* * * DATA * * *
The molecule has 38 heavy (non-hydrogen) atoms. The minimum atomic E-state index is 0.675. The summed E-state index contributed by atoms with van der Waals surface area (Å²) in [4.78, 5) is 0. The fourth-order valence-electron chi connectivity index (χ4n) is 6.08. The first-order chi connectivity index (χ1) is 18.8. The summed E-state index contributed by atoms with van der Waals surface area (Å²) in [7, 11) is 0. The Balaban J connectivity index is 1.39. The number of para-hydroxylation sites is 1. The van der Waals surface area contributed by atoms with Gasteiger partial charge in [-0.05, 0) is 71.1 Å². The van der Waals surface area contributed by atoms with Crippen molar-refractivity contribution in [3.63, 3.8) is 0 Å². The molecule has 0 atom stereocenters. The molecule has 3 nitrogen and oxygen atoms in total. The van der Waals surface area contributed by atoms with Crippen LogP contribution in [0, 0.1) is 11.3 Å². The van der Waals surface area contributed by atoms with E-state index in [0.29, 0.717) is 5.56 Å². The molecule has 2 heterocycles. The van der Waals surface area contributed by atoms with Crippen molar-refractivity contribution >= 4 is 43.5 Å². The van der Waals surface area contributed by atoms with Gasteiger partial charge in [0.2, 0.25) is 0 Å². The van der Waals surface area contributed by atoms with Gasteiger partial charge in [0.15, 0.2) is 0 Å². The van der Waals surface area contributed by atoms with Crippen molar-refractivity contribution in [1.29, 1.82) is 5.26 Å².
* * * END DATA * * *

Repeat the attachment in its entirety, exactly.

The molecule has 38 heavy (non-hydrogen) atoms. The minimum atomic E-state index is 0.675. The summed E-state index contributed by atoms with van der Waals surface area (Å²) in [4.78, 5) is 0. The fourth-order valence-electron chi connectivity index (χ4n) is 6.08. The first-order chi connectivity index (χ1) is 18.8. The summed E-state index contributed by atoms with van der Waals surface area (Å²) in [7, 11) is 0. The Balaban J connectivity index is 1.39. The number of para-hydroxylation sites is 1. The van der Waals surface area contributed by atoms with Gasteiger partial charge in [-0.05, 0) is 71.1 Å². The van der Waals surface area contributed by atoms with Crippen molar-refractivity contribution in [3.63, 3.8) is 0 Å². The molecule has 0 atom stereocenters. The molecule has 3 nitrogen and oxygen atoms in total. The van der Waals surface area contributed by atoms with Crippen LogP contribution in [0, 0.1) is 11.3 Å². The van der Waals surface area contributed by atoms with E-state index in [0.29, 0.717) is 5.56 Å². The molecule has 2 heterocycles. The van der Waals surface area contributed by atoms with Crippen molar-refractivity contribution >= 4 is 43.5 Å². The van der Waals surface area contributed by atoms with Gasteiger partial charge in [0.2, 0.25) is 0 Å². The van der Waals surface area contributed by atoms with Gasteiger partial charge in [0.15, 0.2) is 0 Å². The van der Waals surface area contributed by atoms with Crippen molar-refractivity contribution in [1.29, 1.82) is 5.26 Å².